“As we … exhaust some of the cheaper options to maintain the voltage profile, there’ll be some pockets in the network where batteries can play a role to effectively support local voltages.
We’re looking at a future where potentially batteries can actually provide a cheaper alternative to the traditional network service. And in that case … customers will actually be better off.”
Interestingly, it is often the case on Australia huge National Electricity Market that it is on the more far-flung parts of the grid where newer technologies can best demonstrate their full bag of tricks.
On the occasion of the battery’s announcement, a local recalled that the Maldon Community House was one of the first buildings in the town to go solar and that, at the time, it was thought that one rooftop array might be all the local network could handle.
Come 2023, that was obviously not the case, although Hannan says that Powercor has had to make regular adjustments to keep up with red hot local solar demand.
“We’ve done a lot of work in this area so that well over 90% of customers who put in solar don’t have export limits,” he said in Maldon on Tuesday.
“And then the battery is going to help more people putting in solar and improve the power quality outcomes.”
Listen to this week’s Solar Insiders Podcast: Small town, medium battery – big solar win
Certainly, the community seems to get the value of shared battery storage, as the logical next step to support all of that solar its residents and businesses have already invested in.
“I know how important a community battery for Maldon will be,” said Lisa Chesters, federal member for Bendigo.
“It shores up the power supply in Maldon – we know lots of people have already connected to solar, it means that those households will be able to share their excess solar with others in the neighbourhood.”
“We’re really seeing the opportunity to have this battery as a launching point, I suppose, for a bigger conversation in the town around sustainability around the renewable journey,” says Amy Atkinson – one of a group of Maldon locals that has been campaigning for the shared energy storage system.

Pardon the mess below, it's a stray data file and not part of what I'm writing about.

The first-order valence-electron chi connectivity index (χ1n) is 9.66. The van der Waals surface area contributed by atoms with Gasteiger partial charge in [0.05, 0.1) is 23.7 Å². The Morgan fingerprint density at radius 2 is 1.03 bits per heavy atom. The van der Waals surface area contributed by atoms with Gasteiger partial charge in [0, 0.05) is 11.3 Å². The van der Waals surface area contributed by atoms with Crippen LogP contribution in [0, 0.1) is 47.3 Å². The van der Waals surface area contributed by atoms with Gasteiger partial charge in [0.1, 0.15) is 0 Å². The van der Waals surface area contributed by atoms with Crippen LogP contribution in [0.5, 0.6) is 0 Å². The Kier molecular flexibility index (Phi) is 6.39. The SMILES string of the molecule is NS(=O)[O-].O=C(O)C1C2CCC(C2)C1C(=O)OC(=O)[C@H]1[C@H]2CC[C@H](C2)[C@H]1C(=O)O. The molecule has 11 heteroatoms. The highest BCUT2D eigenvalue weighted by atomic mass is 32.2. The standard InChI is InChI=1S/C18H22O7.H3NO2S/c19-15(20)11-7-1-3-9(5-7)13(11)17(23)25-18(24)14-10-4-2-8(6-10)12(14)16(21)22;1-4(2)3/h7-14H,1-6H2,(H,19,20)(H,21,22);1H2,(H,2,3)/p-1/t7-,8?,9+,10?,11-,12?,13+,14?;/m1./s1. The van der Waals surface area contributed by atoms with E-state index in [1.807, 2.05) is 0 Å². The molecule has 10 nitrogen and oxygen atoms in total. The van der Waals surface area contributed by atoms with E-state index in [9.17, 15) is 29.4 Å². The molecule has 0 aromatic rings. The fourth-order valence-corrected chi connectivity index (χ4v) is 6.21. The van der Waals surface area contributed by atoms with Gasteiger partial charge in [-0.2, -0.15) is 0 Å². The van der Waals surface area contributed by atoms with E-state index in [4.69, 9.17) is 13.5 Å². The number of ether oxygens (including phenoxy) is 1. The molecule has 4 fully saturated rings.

“[It’s a way to] find out from people what the energy concerns are and how, as a town, we can come together to address some of those into the future, with the battery as a really fantastic starting point.”
Chesters says community support for the battery extends beyond Maldon, to the nearby renewables champion of Newstead and across the Mount Alexander Shire.
“If we know that Maldon has the capacity to draw on this battery it means that there’s less pressure elsewhere on the grid and that’s what is also great with these community battery projects,” Chesters said.
“I hear, anecdotally, that sometimes if there’s pressure in Castlemaine, there might be a few brownouts. …It’s sort of [due to] the pressure that we have in our grid over summer.
“And that’s why these projects are critical. It does allow surplus power to be stored and to be used when needed.”
“I think it’s really significant for our town,” adds Atkinson. “It helps us maintain the sustainability and the viability of a small community and it sets us on a path to a sustainable future – and I think we all want that.
“It’s [also] pretty important for our town to have equitable access to the renewables journey that we’re all on. And there’s obviously lots of cost savings if you can access renewable energy.
“So we want to make sure that all people across the whole town, low-income people, all households, can have access [to solar],” Atkinson said.